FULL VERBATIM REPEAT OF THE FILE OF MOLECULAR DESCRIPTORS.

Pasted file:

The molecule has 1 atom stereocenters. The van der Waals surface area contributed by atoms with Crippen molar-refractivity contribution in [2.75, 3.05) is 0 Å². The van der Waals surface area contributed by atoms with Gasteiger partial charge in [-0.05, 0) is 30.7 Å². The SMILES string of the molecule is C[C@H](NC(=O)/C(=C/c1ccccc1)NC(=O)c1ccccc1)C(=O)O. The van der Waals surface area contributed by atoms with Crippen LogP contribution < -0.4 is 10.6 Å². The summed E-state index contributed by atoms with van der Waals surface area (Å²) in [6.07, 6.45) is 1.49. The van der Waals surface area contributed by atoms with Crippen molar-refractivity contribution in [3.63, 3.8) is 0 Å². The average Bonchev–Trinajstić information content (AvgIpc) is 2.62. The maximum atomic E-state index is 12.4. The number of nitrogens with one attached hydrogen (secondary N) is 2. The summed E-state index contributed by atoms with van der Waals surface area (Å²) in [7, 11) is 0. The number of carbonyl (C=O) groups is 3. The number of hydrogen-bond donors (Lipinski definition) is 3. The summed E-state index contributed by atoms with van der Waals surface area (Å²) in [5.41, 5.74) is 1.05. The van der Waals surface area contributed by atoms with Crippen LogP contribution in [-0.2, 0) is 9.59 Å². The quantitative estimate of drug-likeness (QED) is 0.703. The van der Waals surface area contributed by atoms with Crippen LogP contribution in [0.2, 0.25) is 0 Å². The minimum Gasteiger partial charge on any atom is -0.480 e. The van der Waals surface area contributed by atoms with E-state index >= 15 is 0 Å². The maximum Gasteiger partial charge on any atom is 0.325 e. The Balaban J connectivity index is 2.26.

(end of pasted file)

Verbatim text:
The molecule has 1 atom stereocenters. The van der Waals surface area contributed by atoms with Crippen molar-refractivity contribution in [2.75, 3.05) is 0 Å². The van der Waals surface area contributed by atoms with Gasteiger partial charge in [-0.05, 0) is 30.7 Å². The SMILES string of the molecule is C[C@H](NC(=O)/C(=C/c1ccccc1)NC(=O)c1ccccc1)C(=O)O. The van der Waals surface area contributed by atoms with Crippen LogP contribution < -0.4 is 10.6 Å². The summed E-state index contributed by atoms with van der Waals surface area (Å²) in [6.07, 6.45) is 1.49. The van der Waals surface area contributed by atoms with Crippen molar-refractivity contribution in [3.63, 3.8) is 0 Å². The average Bonchev–Trinajstić information content (AvgIpc) is 2.62. The maximum atomic E-state index is 12.4. The number of nitrogens with one attached hydrogen (secondary N) is 2. The summed E-state index contributed by atoms with van der Waals surface area (Å²) in [7, 11) is 0. The number of carbonyl (C=O) groups is 3. The number of hydrogen-bond donors (Lipinski definition) is 3. The summed E-state index contributed by atoms with van der Waals surface area (Å²) in [5.41, 5.74) is 1.05. The van der Waals surface area contributed by atoms with Crippen LogP contribution in [-0.2, 0) is 9.59 Å². The quantitative estimate of drug-likeness (QED) is 0.703. The van der Waals surface area contributed by atoms with Crippen LogP contribution in [0.2, 0.25) is 0 Å². The minimum Gasteiger partial charge on any atom is -0.480 e. The van der Waals surface area contributed by atoms with E-state index >= 15 is 0 Å². The maximum Gasteiger partial charge on any atom is 0.325 e. The Balaban J connectivity index is 2.26.